I couldn’t sleep. My users told me they loved the product, and that they planned to use it extensively. But weren’t really using it much, and I had no idea why.
Sipping decaf coffee at 5:00 AM on a cool May morning, I was re-reading forty pages of notes, user feedback, and profanity. The fatal flaw jumped out at me. ContractBeast provided huge gains in accuracy and efficiency, but those gains came after months of use. It didn’t provide a significant immediate benefit.
I was fighting human nature and losing.
Everyone swears they will eat right and exercise, but most don’t. Everyone agrees they need to spend less to be financially secure later, but most won’t. Our users were telling us they would use ContractBeast to achieve those long-term benefits, but most weren’t.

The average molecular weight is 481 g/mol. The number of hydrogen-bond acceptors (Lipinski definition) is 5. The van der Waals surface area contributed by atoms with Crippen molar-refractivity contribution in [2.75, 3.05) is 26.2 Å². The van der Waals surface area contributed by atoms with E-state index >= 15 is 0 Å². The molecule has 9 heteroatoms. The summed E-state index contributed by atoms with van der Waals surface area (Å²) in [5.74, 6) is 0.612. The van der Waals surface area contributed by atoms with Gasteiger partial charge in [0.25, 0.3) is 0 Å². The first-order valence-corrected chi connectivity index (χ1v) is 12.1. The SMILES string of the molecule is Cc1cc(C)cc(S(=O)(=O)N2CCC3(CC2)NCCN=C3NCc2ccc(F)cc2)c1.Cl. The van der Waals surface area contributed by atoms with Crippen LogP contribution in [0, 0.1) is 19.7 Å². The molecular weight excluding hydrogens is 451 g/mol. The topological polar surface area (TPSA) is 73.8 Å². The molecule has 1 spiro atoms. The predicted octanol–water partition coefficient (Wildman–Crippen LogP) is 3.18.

When I looked at the contracts the users were creating, I found most of them were ones in which a particular feature provided a clear and immediate benefit. Usually involving contract review and approval.
Human nature sucks.
There were two solutions to this dilemma, we could either change the go-to-market strategy or change the product.
Changing the go-to-market to a top-down, consultative sales approach rather than individual adoption and self-service was an obvious fix. While individuals will rarely make a short-term change to achieve a long-term goal, CIOs have no problem directing employees to do so. It’s a big part of their job.